- Building a new swimming pool
- Ensuring children have enough school places
- Supporting the voluntary sector
- Signing UNISON’s Ethical Care Charter
- Building new houses
Have a great Christmas!
So after a particularly long Reading Borough Council meeting I’m sat here in my room, unable to sleep because I’m so wired about some of the debates we’ve had tonight.
Tonight was the first time I’ve presented a motion, seconded by Cllr Ashley Pearce and envisaged by Ellie Emberson, the Member of Youth Parliament for Reading. The motion (which can be found here on page 2 and reported on in Get Reading) is all about reaffirming votes at 16 and asking Councillors to provide unbiased political talks based on Bite the Ballot resources at schools. This aims to inform young adults about political processes and encourage them to register and vote.
The motion passed with full support from the Labour benches, Liberal Democrats who submitted a good amendment and the Greens. However the Conservatives, as per usual, gave a shockingly offensive contribution based on archaic perspectives of young people. The Tories, via Councillor Robinson, suggested that young people should not be able to vote as they did not contribute as a result of being in full time education. To say that in the presence of young people who spent the best part of a Tuesday evening listening to politicos babble on – is problematic enough. More concerning though, is that this perspective clearly excludes a large group of young people who work part time, are active in their communities, do charitable work and undertake caring responsibilities. From my personal experience for the past 11 years, since the age of 15, I have worked to support myself and in that time I have paid national insurance and taxes to the state. As a young adult, I also sang in retirement homes and was chair of a local youth club.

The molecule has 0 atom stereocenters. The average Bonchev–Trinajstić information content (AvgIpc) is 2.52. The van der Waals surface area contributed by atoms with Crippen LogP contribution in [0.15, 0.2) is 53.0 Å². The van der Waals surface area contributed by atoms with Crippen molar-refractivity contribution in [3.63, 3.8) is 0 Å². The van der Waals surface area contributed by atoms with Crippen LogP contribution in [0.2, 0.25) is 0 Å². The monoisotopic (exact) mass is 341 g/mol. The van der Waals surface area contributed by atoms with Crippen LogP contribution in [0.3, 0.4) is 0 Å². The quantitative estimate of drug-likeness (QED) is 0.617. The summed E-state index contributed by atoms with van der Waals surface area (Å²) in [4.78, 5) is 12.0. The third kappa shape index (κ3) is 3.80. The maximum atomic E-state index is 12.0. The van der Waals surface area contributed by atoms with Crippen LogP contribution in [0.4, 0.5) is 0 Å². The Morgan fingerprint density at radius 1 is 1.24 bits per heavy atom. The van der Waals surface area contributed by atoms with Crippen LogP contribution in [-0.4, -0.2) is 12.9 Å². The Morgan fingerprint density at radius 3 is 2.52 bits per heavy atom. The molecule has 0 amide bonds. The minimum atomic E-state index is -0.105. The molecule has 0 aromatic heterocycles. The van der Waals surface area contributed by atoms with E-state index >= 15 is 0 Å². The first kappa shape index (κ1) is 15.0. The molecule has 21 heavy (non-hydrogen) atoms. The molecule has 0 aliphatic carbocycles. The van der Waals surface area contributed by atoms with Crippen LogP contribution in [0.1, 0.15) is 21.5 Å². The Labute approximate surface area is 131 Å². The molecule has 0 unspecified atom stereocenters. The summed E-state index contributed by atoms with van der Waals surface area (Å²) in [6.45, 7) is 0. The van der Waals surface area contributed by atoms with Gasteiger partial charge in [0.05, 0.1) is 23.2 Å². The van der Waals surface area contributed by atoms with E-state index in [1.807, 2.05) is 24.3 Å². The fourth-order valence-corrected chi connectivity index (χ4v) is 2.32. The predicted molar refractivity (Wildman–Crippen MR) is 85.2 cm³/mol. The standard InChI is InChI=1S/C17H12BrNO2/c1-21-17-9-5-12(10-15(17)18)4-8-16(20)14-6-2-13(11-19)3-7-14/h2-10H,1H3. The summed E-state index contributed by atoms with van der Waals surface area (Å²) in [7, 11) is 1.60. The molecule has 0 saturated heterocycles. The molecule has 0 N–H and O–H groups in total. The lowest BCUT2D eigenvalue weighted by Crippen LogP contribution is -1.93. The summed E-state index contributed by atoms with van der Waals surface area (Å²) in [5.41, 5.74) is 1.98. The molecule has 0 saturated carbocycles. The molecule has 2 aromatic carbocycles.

The trauma didn’t end there however, the right to vote was cheaply likened to the ability to purchase a phone contract or get a tattoo. Hmm.
Subsequently, it was argued that votes at 16 would be beneficial to the Labour Party because young people would not remember the record of the last Labour government. My response was simple, the record of this current Lib Dem and Tory coalition government is robbing young people of education maintenance allowance, tripling tuition fees and making vulnerable families suffer at the hands of ideologically damning policies such as the bedroom tax and benefit cuts.
The result of tonight is that local politicians will be in Reading schools talking to young people about politics and voting. The Tories have exposed themselves this evening as having outdated, inappropriate views of 16 and 17 year olds, enough for me to question whether any of them have spoken with this age group at all.